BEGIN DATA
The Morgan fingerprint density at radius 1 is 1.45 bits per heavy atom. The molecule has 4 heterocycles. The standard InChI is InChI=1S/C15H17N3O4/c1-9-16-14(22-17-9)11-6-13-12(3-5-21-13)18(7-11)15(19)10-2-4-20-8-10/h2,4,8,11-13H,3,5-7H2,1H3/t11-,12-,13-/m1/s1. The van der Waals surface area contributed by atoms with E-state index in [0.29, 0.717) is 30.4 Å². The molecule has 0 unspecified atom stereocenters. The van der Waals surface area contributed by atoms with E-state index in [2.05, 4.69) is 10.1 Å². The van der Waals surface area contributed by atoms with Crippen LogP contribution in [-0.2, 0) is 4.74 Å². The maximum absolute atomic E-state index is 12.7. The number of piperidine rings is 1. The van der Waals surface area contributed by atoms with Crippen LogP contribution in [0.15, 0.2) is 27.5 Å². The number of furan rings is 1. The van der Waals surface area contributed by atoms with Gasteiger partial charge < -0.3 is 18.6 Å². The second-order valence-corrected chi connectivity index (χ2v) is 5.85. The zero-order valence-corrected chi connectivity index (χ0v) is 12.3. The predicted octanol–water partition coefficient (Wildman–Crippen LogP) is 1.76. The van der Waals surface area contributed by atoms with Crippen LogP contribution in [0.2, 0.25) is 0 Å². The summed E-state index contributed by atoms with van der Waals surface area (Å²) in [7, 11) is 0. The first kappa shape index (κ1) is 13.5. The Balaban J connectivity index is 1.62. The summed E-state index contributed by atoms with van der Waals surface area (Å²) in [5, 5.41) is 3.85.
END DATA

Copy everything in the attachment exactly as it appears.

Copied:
The Morgan fingerprint density at radius 1 is 1.45 bits per heavy atom. The molecule has 4 heterocycles. The standard InChI is InChI=1S/C15H17N3O4/c1-9-16-14(22-17-9)11-6-13-12(3-5-21-13)18(7-11)15(19)10-2-4-20-8-10/h2,4,8,11-13H,3,5-7H2,1H3/t11-,12-,13-/m1/s1. The van der Waals surface area contributed by atoms with E-state index in [0.29, 0.717) is 30.4 Å². The molecule has 0 unspecified atom stereocenters. The van der Waals surface area contributed by atoms with E-state index in [2.05, 4.69) is 10.1 Å². The van der Waals surface area contributed by atoms with Crippen LogP contribution in [-0.2, 0) is 4.74 Å². The maximum absolute atomic E-state index is 12.7. The number of piperidine rings is 1. The van der Waals surface area contributed by atoms with Crippen LogP contribution in [0.15, 0.2) is 27.5 Å². The number of furan rings is 1. The van der Waals surface area contributed by atoms with Gasteiger partial charge < -0.3 is 18.6 Å². The second-order valence-corrected chi connectivity index (χ2v) is 5.85. The zero-order valence-corrected chi connectivity index (χ0v) is 12.3. The predicted octanol–water partition coefficient (Wildman–Crippen LogP) is 1.76. The van der Waals surface area contributed by atoms with Crippen LogP contribution in [0.2, 0.25) is 0 Å². The summed E-state index contributed by atoms with van der Waals surface area (Å²) in [7, 11) is 0. The first kappa shape index (κ1) is 13.5. The Balaban J connectivity index is 1.62. The summed E-state index contributed by atoms with van der Waals surface area (Å²) in [5, 5.41) is 3.85.